FACES And PLACES
emergency management agency
oth the chilton county and Alabama Emergency Management Agency headquarters are located in clanton, separated by just a few miles on u.S. highway 31. the AEMA serves as the coordinating agency for disaster preparation, response and recovery statewide. the fact that the AEMA is headquartered here provides the county with 100 jobs, not to mention the revenue that comes with it. on the county level, the chilton county EMA helps prepare residents for all kinds of disasters and threats to the area. this includes winter storms, tornados, fires, drought and hazardous material spills. For more information on the AEMA, visit www.ema.alabama.gov, and for the chilton county EMA, visit www. chiltonema.org.
FACES And PLACES
chilton county extension
he chilton county Extension office serves as the county’s branch of the Alabama cooperative Extension System, which connects Alabamians on the significant issues the state is facing at any given time. the AcES recently celebrated its centennial, and was granted a commendation document on May 8, 2014, recognizing the important role that the AcES has played in Alabama over the past 100 years. the system’s mission inlcudes 4-h and youth development, economic and community
development, food safety and preservation, animal science, farm management, forestry and nutrition. chilton county’s office offers several programs throughout the year, including canning workshops, gardening classes, youth outdoor adventure camps and volunteer opportunities. For more information on the Alabama cooperative Extension System, visit www. aces.edu. For more information on the chilton county Extension office, contact county Extension coordinator Gay West at 205-280-6268.
blast From the Past
ne of the most enduring events in chilton county has been the musical fundraiser “Blast from the Past” at chilton county high School. it is an annual tradition in which students from chilton county high School sing popular songs from past decades. Each song also includes choreographed dance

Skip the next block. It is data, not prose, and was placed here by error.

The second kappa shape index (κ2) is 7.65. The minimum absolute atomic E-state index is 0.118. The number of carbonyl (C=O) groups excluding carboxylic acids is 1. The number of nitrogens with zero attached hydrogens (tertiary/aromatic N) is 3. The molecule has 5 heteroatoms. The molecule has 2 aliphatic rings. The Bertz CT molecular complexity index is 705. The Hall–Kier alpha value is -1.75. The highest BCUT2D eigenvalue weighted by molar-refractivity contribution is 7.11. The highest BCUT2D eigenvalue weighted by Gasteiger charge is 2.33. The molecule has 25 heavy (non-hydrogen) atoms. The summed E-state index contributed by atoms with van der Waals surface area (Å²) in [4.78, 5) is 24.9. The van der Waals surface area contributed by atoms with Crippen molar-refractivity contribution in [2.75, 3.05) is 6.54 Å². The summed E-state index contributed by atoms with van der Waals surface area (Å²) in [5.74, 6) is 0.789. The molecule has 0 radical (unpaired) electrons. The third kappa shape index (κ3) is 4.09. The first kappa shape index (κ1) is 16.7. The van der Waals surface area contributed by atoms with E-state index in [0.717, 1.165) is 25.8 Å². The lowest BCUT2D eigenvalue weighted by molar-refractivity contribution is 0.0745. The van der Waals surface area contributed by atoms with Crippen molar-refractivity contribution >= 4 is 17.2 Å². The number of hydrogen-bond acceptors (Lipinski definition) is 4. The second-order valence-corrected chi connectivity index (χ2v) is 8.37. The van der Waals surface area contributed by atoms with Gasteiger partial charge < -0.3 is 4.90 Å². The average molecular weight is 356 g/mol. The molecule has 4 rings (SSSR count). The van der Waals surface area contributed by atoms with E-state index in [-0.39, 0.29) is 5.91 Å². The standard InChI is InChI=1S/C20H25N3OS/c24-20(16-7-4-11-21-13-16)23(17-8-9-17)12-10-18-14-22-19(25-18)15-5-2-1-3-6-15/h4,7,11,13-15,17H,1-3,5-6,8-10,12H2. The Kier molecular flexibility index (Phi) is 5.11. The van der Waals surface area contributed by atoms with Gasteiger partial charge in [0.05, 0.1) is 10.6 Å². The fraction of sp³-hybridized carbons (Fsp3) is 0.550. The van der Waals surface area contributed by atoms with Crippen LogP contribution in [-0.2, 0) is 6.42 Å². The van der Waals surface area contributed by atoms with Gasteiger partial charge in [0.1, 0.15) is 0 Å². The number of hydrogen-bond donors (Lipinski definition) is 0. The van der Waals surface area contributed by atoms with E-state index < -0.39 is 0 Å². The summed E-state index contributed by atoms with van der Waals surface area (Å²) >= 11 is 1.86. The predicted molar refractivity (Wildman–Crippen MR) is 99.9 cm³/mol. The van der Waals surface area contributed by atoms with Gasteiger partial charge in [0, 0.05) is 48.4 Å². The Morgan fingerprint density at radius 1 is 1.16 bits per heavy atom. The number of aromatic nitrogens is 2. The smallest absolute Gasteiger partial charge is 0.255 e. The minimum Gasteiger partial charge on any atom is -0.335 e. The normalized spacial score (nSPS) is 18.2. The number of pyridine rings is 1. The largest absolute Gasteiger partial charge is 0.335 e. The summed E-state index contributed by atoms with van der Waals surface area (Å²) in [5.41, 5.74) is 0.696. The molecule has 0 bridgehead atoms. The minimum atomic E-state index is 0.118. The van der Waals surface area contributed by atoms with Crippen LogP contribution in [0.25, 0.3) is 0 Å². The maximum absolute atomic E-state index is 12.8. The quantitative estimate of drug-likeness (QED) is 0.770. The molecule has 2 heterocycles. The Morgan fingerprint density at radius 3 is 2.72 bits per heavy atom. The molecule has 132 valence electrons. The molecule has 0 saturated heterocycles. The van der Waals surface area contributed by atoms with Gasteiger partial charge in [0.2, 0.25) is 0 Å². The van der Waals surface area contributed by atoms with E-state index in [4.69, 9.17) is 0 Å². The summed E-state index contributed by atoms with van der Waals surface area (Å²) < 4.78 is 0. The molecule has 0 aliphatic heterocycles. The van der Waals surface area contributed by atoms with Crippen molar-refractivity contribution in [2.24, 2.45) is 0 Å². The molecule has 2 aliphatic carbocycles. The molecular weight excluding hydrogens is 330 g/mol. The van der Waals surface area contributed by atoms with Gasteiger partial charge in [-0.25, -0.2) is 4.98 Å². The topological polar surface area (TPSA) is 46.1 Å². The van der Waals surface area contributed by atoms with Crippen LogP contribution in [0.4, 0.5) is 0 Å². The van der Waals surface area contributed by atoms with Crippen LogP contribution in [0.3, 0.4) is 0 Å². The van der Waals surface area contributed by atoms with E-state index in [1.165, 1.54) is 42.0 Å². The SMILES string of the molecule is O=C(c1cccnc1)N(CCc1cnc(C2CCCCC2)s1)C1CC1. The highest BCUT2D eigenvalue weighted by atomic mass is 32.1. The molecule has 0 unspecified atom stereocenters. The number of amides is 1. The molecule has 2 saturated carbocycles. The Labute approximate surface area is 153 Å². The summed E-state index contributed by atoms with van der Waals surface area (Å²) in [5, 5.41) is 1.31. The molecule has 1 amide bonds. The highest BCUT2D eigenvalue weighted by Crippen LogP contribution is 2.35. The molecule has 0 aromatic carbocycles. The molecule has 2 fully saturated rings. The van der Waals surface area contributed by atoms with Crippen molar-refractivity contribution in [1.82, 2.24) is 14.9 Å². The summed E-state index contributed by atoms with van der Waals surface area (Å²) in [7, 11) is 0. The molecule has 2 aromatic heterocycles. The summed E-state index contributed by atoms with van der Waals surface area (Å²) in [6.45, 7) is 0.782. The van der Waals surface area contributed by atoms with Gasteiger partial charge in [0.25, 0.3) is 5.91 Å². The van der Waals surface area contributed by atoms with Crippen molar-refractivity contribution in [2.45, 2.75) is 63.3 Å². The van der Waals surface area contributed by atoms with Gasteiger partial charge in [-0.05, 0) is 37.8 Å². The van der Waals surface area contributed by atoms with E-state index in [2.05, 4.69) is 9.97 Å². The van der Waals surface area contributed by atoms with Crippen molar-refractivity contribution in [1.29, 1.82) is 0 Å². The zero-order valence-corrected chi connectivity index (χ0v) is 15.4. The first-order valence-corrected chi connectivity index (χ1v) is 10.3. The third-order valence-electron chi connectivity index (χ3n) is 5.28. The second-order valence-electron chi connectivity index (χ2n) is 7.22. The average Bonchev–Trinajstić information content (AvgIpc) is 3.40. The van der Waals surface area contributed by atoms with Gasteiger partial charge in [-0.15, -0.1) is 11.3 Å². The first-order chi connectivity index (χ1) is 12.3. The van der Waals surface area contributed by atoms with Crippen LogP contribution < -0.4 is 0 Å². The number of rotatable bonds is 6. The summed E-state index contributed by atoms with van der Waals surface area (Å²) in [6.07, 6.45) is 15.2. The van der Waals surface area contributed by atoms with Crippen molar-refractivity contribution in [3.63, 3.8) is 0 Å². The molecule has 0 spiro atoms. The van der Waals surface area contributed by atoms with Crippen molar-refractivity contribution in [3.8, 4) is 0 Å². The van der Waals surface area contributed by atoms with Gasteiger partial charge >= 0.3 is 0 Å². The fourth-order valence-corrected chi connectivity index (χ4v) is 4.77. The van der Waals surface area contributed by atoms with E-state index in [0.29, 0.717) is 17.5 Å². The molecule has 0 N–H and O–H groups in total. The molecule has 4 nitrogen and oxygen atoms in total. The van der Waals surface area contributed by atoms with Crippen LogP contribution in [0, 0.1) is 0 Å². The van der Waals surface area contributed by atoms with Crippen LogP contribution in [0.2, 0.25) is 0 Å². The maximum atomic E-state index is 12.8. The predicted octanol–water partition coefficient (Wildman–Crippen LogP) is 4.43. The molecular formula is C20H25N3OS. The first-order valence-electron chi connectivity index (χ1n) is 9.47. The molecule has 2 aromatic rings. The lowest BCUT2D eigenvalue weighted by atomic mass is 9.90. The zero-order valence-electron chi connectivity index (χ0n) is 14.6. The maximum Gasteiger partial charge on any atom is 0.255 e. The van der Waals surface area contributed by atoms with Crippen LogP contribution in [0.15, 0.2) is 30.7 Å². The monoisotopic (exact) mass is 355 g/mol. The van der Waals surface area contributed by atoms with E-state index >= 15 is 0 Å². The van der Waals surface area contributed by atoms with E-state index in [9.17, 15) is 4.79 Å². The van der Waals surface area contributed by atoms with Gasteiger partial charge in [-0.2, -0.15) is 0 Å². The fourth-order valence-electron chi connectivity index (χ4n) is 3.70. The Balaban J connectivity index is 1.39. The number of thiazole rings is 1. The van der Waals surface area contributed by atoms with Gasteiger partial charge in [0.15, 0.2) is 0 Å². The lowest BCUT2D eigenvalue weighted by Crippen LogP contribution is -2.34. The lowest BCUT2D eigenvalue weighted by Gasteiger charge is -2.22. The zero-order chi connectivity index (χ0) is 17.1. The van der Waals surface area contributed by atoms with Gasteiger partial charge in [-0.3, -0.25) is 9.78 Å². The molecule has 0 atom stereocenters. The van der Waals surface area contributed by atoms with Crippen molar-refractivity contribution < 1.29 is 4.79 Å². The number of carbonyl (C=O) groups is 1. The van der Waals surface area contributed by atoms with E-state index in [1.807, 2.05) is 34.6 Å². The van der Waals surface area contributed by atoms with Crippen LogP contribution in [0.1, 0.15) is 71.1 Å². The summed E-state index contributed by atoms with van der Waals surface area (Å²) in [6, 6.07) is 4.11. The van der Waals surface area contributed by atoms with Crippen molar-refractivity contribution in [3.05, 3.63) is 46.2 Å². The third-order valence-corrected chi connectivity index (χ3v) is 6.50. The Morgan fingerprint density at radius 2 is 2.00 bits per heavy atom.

parts or skits performed by students. Ricky and Sheri McKee started the program in 1993. the cast practices for two months leading up to the opening night. tickets have been $7 in recent years and can be purchased from cchS starting in January. FACES And PLACES
stoPs along interstate 65
hilton county has several attractions located right off exits 205 or 208. For years, people traveling to and from beaches on the Gulf coast have been stopping off i-65 to enjoy the delicious summer treats at Durbin Farms Market, Peach Park, todd’s Produce and heaton Pecan Farm.
durbin Farms Market
Danny Jones bought Durbin Farms Market in 2005. located off Exit 205, Durbin’s seated 54 people at the time, but now seats about 200. Durbin Farms Market specializes in peach pecan ice cream, and averages 180-200 gallons of ice cream sold per day during busy weekends in the summer. Durbin’s began as a seasonal fruit market located off highway 31 in clanton, and now features a sandwich shop, fruits and vegetables and a selection of plants and gifts at lJ’s Boutique. the business is open from 9 a.m. to 7 p.m. seven days a week and is closed only two days a year. For more information, contact Durbin Farms Market at 205-755-1672.
Gene and Francis Gray built Peach Park in 1984 so they wouldn’t have to haul peaches to new orleans to sell them. their two sons, Mark and Derek, still run the business. the park is located off Exit 205, and includes a fruit market with homemade peach ice cream, homemade cobbler, fried pies and a gift shop. Peach Park has added a garden area with a walking path, a food menu featuring
FACES And PLACES
barbecue and a playground. Peach Park is open from 8 a.m. to 9 p.m. seven days a week. For more information, contact Peach Park at 205755-2065.
located off Exit 205, todd’s Produce offers fresh fruits and vegetables, an ice cream parlor and a new children’s boutique. Founded in 1988, owners hal and Dordie hayes named the stand after their son, todd hayes. in addition to fresh produce and ice cream, todd’s specializes in peach bread and peach preserves. todd’s “Sweet as a Peach Boutique” is located inside of todd’s Produce, and features clothing for infants, toddlers, and young children up to size 7. For more information, call todd’s Produce at 205-755-